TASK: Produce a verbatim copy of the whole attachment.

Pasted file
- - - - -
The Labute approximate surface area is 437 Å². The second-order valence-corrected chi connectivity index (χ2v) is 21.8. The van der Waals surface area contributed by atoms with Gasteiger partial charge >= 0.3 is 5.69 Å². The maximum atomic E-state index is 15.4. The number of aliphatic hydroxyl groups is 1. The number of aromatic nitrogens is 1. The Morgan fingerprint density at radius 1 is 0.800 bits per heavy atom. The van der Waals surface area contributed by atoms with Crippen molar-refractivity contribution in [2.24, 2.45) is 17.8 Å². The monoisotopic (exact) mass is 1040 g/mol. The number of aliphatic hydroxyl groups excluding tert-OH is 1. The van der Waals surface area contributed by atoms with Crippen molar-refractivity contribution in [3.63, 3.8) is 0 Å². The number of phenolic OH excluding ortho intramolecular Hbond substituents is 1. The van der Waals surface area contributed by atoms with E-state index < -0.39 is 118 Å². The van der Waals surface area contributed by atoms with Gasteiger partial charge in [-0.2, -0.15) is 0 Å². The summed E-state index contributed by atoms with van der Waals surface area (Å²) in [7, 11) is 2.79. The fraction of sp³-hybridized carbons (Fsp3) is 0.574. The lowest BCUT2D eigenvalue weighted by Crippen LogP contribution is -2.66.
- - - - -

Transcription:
The Labute approximate surface area is 437 Å². The second-order valence-corrected chi connectivity index (χ2v) is 21.8. The van der Waals surface area contributed by atoms with Gasteiger partial charge >= 0.3 is 5.69 Å². The maximum atomic E-state index is 15.4. The number of aliphatic hydroxyl groups is 1. The number of aromatic nitrogens is 1. The Morgan fingerprint density at radius 1 is 0.800 bits per heavy atom. The van der Waals surface area contributed by atoms with Crippen molar-refractivity contribution in [2.24, 2.45) is 17.8 Å². The monoisotopic (exact) mass is 1040 g/mol. The number of aliphatic hydroxyl groups excluding tert-OH is 1. The van der Waals surface area contributed by atoms with Crippen molar-refractivity contribution in [3.63, 3.8) is 0 Å². The number of phenolic OH excluding ortho intramolecular Hbond substituents is 1. The van der Waals surface area contributed by atoms with E-state index < -0.39 is 118 Å². The van der Waals surface area contributed by atoms with Gasteiger partial charge in [-0.2, -0.15) is 0 Å². The summed E-state index contributed by atoms with van der Waals surface area (Å²) in [7, 11) is 2.79. The fraction of sp³-hybridized carbons (Fsp3) is 0.574. The lowest BCUT2D eigenvalue weighted by Crippen LogP contribution is -2.66.